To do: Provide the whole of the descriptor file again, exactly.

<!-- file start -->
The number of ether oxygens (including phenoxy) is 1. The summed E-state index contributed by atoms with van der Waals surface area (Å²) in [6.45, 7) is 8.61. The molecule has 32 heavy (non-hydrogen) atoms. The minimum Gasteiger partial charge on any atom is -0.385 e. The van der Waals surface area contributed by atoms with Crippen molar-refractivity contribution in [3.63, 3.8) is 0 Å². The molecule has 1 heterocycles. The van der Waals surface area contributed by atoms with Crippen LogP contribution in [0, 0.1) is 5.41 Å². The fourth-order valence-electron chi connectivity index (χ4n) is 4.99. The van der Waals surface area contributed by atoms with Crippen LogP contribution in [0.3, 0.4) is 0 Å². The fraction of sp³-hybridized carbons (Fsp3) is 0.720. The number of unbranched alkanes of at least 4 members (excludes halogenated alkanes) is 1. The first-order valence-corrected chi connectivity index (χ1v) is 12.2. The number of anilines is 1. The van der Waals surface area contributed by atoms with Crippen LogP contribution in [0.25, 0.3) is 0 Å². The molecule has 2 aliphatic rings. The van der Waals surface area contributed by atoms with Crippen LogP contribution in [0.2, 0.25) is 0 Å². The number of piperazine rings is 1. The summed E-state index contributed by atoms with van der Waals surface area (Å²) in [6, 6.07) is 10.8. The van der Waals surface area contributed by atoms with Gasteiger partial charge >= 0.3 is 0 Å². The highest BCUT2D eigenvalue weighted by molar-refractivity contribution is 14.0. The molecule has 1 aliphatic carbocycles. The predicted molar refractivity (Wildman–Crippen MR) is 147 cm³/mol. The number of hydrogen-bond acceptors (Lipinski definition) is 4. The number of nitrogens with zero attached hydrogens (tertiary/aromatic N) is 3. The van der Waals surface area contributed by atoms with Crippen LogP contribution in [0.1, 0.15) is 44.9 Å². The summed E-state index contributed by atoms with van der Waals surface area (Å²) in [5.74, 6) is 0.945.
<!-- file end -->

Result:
The number of ether oxygens (including phenoxy) is 1. The summed E-state index contributed by atoms with van der Waals surface area (Å²) in [6.45, 7) is 8.61. The molecule has 32 heavy (non-hydrogen) atoms. The minimum Gasteiger partial charge on any atom is -0.385 e. The van der Waals surface area contributed by atoms with Crippen molar-refractivity contribution in [3.63, 3.8) is 0 Å². The molecule has 1 heterocycles. The van der Waals surface area contributed by atoms with Crippen LogP contribution in [0, 0.1) is 5.41 Å². The fourth-order valence-electron chi connectivity index (χ4n) is 4.99. The van der Waals surface area contributed by atoms with Crippen LogP contribution in [0.3, 0.4) is 0 Å². The fraction of sp³-hybridized carbons (Fsp3) is 0.720. The number of unbranched alkanes of at least 4 members (excludes halogenated alkanes) is 1. The first-order valence-corrected chi connectivity index (χ1v) is 12.2. The number of anilines is 1. The van der Waals surface area contributed by atoms with Crippen LogP contribution in [0.25, 0.3) is 0 Å². The molecule has 2 aliphatic rings. The van der Waals surface area contributed by atoms with Crippen LogP contribution in [0.2, 0.25) is 0 Å². The number of piperazine rings is 1. The summed E-state index contributed by atoms with van der Waals surface area (Å²) in [6, 6.07) is 10.8. The van der Waals surface area contributed by atoms with Gasteiger partial charge >= 0.3 is 0 Å². The highest BCUT2D eigenvalue weighted by molar-refractivity contribution is 14.0. The molecule has 1 aliphatic carbocycles. The predicted molar refractivity (Wildman–Crippen MR) is 147 cm³/mol. The number of hydrogen-bond acceptors (Lipinski definition) is 4. The number of nitrogens with zero attached hydrogens (tertiary/aromatic N) is 3. The van der Waals surface area contributed by atoms with Crippen LogP contribution in [0.1, 0.15) is 44.9 Å². The summed E-state index contributed by atoms with van der Waals surface area (Å²) in [5.74, 6) is 0.945.